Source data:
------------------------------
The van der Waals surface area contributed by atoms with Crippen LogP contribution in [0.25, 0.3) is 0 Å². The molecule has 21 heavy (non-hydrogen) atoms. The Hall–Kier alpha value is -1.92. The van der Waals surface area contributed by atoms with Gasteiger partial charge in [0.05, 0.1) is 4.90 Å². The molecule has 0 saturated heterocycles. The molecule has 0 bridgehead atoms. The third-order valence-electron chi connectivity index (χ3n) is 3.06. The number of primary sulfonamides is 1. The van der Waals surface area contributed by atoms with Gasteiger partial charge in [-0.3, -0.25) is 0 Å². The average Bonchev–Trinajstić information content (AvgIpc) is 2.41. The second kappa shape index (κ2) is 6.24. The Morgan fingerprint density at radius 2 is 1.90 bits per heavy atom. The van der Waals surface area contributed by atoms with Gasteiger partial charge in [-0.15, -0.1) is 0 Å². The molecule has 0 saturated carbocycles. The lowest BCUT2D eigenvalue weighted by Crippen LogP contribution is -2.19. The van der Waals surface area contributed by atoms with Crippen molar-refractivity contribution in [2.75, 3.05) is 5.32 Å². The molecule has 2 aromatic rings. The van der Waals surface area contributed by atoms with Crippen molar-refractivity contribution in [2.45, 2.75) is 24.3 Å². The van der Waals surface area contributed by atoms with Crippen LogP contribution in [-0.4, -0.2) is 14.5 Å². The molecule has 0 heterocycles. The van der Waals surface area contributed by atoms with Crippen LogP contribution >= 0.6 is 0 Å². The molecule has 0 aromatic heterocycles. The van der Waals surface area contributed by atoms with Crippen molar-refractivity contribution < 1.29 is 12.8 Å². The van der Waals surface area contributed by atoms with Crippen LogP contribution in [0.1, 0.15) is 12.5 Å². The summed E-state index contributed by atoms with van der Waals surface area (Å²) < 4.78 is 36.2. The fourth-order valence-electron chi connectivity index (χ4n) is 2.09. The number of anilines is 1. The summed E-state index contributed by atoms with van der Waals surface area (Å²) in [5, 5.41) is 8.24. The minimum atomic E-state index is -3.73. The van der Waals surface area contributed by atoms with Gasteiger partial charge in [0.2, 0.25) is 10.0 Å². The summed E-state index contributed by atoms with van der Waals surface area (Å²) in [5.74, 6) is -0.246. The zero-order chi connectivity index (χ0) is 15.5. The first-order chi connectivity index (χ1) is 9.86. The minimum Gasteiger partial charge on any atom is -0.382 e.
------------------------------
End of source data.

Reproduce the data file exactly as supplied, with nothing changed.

The van der Waals surface area contributed by atoms with Crippen LogP contribution in [0.25, 0.3) is 0 Å². The molecule has 21 heavy (non-hydrogen) atoms. The Hall–Kier alpha value is -1.92. The van der Waals surface area contributed by atoms with Gasteiger partial charge in [0.05, 0.1) is 4.90 Å². The molecule has 0 saturated heterocycles. The molecule has 0 bridgehead atoms. The third-order valence-electron chi connectivity index (χ3n) is 3.06. The number of primary sulfonamides is 1. The van der Waals surface area contributed by atoms with Gasteiger partial charge in [-0.3, -0.25) is 0 Å². The average Bonchev–Trinajstić information content (AvgIpc) is 2.41. The second kappa shape index (κ2) is 6.24. The Morgan fingerprint density at radius 2 is 1.90 bits per heavy atom. The van der Waals surface area contributed by atoms with Gasteiger partial charge in [-0.15, -0.1) is 0 Å². The molecule has 0 saturated carbocycles. The lowest BCUT2D eigenvalue weighted by Crippen LogP contribution is -2.19. The van der Waals surface area contributed by atoms with Crippen molar-refractivity contribution in [2.75, 3.05) is 5.32 Å². The molecule has 2 aromatic rings. The van der Waals surface area contributed by atoms with Crippen molar-refractivity contribution in [2.45, 2.75) is 24.3 Å². The van der Waals surface area contributed by atoms with Crippen LogP contribution in [-0.4, -0.2) is 14.5 Å². The molecule has 0 heterocycles. The van der Waals surface area contributed by atoms with Crippen LogP contribution >= 0.6 is 0 Å². The molecule has 0 aromatic heterocycles. The van der Waals surface area contributed by atoms with Crippen molar-refractivity contribution < 1.29 is 12.8 Å². The van der Waals surface area contributed by atoms with Crippen LogP contribution in [0.1, 0.15) is 12.5 Å². The summed E-state index contributed by atoms with van der Waals surface area (Å²) < 4.78 is 36.2. The fourth-order valence-electron chi connectivity index (χ4n) is 2.09. The number of anilines is 1. The summed E-state index contributed by atoms with van der Waals surface area (Å²) in [5, 5.41) is 8.24. The minimum atomic E-state index is -3.73. The van der Waals surface area contributed by atoms with Gasteiger partial charge in [0.2, 0.25) is 10.0 Å². The summed E-state index contributed by atoms with van der Waals surface area (Å²) in [5.74, 6) is -0.246. The zero-order chi connectivity index (χ0) is 15.5. The first-order chi connectivity index (χ1) is 9.86. The minimum Gasteiger partial charge on any atom is -0.382 e.